By the terms of the Wallasey Improvement Act 1867, the Local Board obtained general powers "to lay down, maintain and renew" tramways "provided always any such rails, plates shall be laid along the middle of the street so that the upper surface of the rail, plate or tram shall be even with the upper surface of the road". This proviso had been inserted to guard against the step rails which had caused so much trouble at Birkenhead. Winter receipts on the two northern ferries, Egremont and New Brighton, were poor and the Board's Surveyor was asked to submit estimates for a tramway running from Seacombe to Trafalgar Road so that Egremont could be suspended between October and March each year. Quoting a figure of £4,446 the Board now sought legal advice as to whether they could close both northern ferries either permanently or temporarily and replace them by tramways to and from Seacombe. They were informed that they would require Parliamentary approval and that they themselves were not permitted to operate trams. By 1868 several bus operators were serving Seacombe most of them running to New Brighton. However, Adam Fox of Church Road, Seacombe wrote to the Board complaining that his bus had been prohibited by the Wallasey Pool Bridge Company from plying between the ferry and Docks Station. Fox may well have been one of the operators who stepped into the breach when the Hoylake railway was curtailed in 1870.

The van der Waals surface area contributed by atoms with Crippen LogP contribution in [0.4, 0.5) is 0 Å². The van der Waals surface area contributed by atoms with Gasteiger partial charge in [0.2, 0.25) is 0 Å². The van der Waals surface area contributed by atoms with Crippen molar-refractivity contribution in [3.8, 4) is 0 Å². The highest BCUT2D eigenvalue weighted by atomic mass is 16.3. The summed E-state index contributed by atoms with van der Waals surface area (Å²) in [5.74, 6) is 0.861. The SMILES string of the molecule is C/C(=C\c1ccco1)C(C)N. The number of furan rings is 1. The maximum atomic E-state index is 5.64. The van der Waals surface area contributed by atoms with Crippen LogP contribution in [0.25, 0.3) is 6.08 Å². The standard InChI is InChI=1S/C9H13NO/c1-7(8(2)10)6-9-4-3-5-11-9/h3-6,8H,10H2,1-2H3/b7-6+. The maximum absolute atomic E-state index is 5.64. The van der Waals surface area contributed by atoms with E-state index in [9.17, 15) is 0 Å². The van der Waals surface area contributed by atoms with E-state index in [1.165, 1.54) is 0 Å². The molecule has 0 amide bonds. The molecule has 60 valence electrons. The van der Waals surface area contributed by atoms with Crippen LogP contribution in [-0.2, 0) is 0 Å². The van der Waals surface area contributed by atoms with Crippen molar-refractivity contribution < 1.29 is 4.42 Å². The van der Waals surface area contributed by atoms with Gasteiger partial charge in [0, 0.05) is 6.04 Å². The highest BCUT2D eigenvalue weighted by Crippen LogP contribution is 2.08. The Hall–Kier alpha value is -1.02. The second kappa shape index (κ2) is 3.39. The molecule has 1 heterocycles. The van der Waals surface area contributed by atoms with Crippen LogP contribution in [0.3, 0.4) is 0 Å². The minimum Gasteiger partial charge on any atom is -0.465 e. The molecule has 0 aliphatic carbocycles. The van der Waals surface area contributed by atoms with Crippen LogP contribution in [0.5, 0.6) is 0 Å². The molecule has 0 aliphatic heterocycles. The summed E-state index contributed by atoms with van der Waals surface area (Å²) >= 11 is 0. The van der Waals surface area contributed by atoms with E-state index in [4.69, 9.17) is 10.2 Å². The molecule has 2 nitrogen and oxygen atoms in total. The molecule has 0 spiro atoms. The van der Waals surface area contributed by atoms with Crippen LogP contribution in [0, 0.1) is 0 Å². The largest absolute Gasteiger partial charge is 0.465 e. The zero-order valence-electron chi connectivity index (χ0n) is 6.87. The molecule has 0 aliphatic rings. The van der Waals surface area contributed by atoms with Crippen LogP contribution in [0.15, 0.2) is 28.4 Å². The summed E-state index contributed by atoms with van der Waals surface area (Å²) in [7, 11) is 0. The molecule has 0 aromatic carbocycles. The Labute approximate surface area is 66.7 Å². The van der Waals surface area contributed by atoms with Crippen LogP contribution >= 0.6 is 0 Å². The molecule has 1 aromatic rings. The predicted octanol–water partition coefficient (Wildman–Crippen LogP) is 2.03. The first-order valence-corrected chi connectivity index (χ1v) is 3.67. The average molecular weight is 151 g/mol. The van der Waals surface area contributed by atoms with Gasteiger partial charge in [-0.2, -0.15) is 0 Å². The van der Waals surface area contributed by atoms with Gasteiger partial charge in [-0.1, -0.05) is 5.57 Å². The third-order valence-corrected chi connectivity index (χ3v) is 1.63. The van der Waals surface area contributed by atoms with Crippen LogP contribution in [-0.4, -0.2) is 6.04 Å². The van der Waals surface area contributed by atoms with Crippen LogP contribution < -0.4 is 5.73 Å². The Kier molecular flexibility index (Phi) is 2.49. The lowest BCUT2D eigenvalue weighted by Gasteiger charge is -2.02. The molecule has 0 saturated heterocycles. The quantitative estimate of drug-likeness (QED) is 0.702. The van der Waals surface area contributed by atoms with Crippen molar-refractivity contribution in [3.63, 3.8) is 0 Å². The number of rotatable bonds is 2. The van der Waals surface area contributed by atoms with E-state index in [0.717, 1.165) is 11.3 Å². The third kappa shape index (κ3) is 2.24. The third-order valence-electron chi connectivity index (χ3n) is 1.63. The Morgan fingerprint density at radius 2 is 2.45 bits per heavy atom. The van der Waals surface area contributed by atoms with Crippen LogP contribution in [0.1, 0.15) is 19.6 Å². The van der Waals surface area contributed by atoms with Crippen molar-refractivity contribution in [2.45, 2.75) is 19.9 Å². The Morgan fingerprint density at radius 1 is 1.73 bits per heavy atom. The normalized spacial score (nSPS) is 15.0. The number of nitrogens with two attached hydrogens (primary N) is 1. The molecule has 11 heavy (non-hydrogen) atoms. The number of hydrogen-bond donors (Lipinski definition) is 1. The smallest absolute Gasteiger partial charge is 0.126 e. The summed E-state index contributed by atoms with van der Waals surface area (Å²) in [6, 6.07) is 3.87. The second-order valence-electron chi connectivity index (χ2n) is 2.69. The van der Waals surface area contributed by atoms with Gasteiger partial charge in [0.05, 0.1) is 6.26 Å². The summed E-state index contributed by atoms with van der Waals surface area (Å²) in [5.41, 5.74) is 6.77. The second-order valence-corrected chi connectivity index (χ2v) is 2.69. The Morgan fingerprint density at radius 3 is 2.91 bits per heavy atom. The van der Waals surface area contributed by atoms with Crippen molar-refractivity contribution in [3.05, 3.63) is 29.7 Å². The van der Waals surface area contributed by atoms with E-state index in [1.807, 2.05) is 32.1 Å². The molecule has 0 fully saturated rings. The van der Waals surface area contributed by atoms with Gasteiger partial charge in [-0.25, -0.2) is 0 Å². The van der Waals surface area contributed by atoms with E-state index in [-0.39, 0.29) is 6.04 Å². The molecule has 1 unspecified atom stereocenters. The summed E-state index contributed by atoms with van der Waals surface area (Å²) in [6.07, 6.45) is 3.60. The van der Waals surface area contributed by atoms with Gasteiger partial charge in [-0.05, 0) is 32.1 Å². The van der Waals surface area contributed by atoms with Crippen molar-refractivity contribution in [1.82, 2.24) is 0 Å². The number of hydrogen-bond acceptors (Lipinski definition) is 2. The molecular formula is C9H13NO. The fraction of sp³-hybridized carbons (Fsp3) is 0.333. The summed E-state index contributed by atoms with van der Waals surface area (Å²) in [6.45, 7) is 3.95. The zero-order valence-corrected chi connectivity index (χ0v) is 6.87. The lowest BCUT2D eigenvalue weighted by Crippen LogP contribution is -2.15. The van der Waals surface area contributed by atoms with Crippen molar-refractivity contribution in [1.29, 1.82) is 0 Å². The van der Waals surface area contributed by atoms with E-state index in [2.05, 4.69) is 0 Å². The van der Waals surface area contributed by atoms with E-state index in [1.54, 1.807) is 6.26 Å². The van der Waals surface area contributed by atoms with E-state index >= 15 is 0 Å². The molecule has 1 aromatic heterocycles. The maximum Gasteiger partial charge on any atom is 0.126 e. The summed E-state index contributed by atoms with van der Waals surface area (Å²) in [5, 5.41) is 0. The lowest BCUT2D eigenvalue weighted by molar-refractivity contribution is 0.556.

Sufficient numbers were using the Seacombe boats to encourage a syndicate of business men headed by Algernon Warner, Joseph E. Dowson and Charles P. Gibbons to promote the Wallasey Tramways Bill in 1870, the object of which was to form a Wallasey Tramways Company, with powers to build just over five miles of route. There were to be two main lines linking Seacombe and New Brighton - one would run from the Marine Hotel along Victoria Road, Liscard Road, Liscard Village, Rake Lane and Magazine Lane where it would meet the other route which would travel from the ferry via Brighton Street, King Street and a private reserved track (Seabank Road at this time was not built throughout). They would descend into New Brighton by "an intended street to be called Grosvenor Street". A third route would link the others by way of Manor Road. A maximum fare of 6d was proposed. A powerful lobby of local landowners stifled the project.